• I've read several things in the comments below that are not quite right… but that's this video's fault: Darger did not want his worked destroyed, he was very ill at the very end of his life and was moved to a hospital, the landlords enter his room to make some cleaning and found his arta, they went to see Darger at his bed in the hospital and asked him "what should we do with this? We think is marvelous… can we keep it?" and he thought about it for a moment and then said "if yoi like it then you can do whatever you want with it" short after that he died. Also, the naked androginous girls look like that because Darger himself never saw a naked woman in his life, so he didn's even know about different sets of genitalia. he never had sex with any woman because he had a sister and they were split appart at a very young age, Darger was scared he could end up in bed with her by mistake if he ever tried to have sex, so either way he never really know anything about the subjetc.
    I highly recomment the docummentary "In the realms of unreal", is a ver complete and interesting analysis of Darger's life and work… not like this video.

  • For all of you please watch Fredrik Knudsen's down the rabbit hole about him, he was a tragic and interesting figure

  • If art is a mirror to oneself, then this is something worth seeing. Did you see perversion? Did you see mutilation? Did you see innocence? Did you see asexuality? Did you see the power of femininity unfettered by puberty? Did you see…?

    What you see is what you are. It is not your answer you should be concerned with – but rather the reason (in your own head) for your answer that should concern you. And, if like me, you consider all these things – have we become so considerationary that the true message of the art is lost? How we, or I, lost our, or my, way? This outcome is equally disconcerting.

    Making this great art.

  • I don't think he was like creepy or a pedo. If anything he was lonely and schizophrenic. It may seem weird to us. But he never hurt anyone and even though the subject is odd the paintings are beautiful and creative

  • Why can Americans never talk a bit more slowly, they hurry thru language as if s/o is behind them. Also this documentary gave you no chance to take a closer look on the art or the room where Darger lived. About the question: Should this art have been made public, I am not sure. It's a hard thing to tell. On the one hand it was personal and it was the express wish of the artist, that it should be destroyed. On the other hand, maybe it's of greater value: to help people with similar background to tell their story, to help people who shy away from calling themselves artists to think it over. And of course ART is ART, no matter if s/o sees it or not or if it sells or not. Art is art is art is art…and it can be healing.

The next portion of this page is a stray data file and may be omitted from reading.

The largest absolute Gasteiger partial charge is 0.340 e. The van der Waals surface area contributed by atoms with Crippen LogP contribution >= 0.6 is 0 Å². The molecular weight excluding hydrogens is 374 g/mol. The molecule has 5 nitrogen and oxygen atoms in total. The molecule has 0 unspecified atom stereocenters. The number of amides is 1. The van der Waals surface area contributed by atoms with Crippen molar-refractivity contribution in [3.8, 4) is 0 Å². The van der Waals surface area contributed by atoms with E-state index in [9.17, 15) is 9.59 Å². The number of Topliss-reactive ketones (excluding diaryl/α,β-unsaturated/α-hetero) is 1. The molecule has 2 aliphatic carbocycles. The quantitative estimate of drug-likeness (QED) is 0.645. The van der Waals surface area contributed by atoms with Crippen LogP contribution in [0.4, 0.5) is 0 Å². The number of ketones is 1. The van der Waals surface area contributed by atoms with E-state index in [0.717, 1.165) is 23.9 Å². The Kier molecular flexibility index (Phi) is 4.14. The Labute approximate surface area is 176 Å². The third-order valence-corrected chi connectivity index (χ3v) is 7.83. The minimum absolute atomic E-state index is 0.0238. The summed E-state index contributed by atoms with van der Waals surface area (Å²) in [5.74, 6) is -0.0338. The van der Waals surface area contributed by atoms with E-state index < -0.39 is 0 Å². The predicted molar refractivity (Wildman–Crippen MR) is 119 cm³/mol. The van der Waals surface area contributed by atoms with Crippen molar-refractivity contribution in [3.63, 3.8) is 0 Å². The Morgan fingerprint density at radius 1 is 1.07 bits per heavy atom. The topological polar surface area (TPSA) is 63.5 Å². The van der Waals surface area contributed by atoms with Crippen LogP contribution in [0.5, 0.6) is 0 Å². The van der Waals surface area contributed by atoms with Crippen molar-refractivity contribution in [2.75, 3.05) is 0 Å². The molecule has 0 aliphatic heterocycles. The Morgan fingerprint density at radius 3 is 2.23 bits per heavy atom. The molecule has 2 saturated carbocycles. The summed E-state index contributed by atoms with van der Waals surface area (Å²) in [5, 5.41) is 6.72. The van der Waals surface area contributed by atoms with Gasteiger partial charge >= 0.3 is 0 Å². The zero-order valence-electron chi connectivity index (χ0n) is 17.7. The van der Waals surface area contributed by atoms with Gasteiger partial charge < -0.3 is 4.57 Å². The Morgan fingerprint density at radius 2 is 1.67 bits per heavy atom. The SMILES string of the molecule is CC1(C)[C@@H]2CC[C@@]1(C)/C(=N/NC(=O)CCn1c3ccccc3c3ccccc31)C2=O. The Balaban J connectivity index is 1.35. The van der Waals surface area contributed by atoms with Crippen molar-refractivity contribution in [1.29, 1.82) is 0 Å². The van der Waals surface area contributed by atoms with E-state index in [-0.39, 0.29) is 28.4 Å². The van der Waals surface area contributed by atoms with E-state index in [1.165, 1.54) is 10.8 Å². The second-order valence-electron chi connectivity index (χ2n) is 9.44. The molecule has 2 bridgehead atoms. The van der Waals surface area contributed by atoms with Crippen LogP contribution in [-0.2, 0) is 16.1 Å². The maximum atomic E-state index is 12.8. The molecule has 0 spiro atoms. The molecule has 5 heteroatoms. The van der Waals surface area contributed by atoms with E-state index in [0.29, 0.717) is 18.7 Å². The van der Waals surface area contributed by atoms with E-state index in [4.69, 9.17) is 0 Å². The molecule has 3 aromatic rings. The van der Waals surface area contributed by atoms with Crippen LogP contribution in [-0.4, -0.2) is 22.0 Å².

• as an artist myself and a person who reveres other ppls boundaries as sacred. the fact that Henry Danger's wishes to have his belongs disposed of were directly disregarded and violated – hurts me deeply. That was his private mind and heartfelt expressions meant to remain unseen.

  • Art in it's purest form is about creative expression. Concerns for what others will think, and fear of that shame reduce purity of expression, and therefore it's purity as art.

  • What a fascinating and creative man. I've just recently started looking into Darger's life and art and love the whole idea of the socially rejected recluse secretly creating a new world for himself in art.

  • depends on how the word "art" is defined: if we only mean "that created by humans" then the scope is limited. If we say "that which is aesthetically pleasing" then everything we see is art.

  • It will be great if the museum or his work can help fund raising for child slaves.. artist himself have a sad childhood and might be vhild slqve victim

  • Art is art regardless whether or not others see it. Would it have become popular? Not, unless the buyers had some "strange" reason to buy it. That said, I think he was an artist. It's just a primitive form of Picasso's Guernica and the horrors of war (or what we know very well, is happening, children being kidnapped and put through torture and often killed, while people keep letting it continue.) He painted real life, but the real life most people pretend is not real. Of course, he wanted it tossed. He had to be a bit insane, having to deal with was in his "imagination".

  • Anyone raised in the state system can appreciate this art. To others it may be perplexing at best. Just take it at face value. The people meant to understand it will do just that.

  • I came here after listening to a podcast episode about murdered children; a little girl named Elsie Paroubek was killed in Chicago in 1911 and her picture fascinated Darger…. She became Anna Arondale, the leader of the Vivian Girls!!
    In a time when girls didn't hold any power at all, he made them strong, independent heroines 鉂わ笍 thank you, Henry! I wish I could have met you.

  • I find this fascinating because this wasn't just a world he created, it was his own personal world that he labored over to create.

  • after watching a documentary about francis bacon, this guy is about as opposite as u can get–other than the abusive pasts.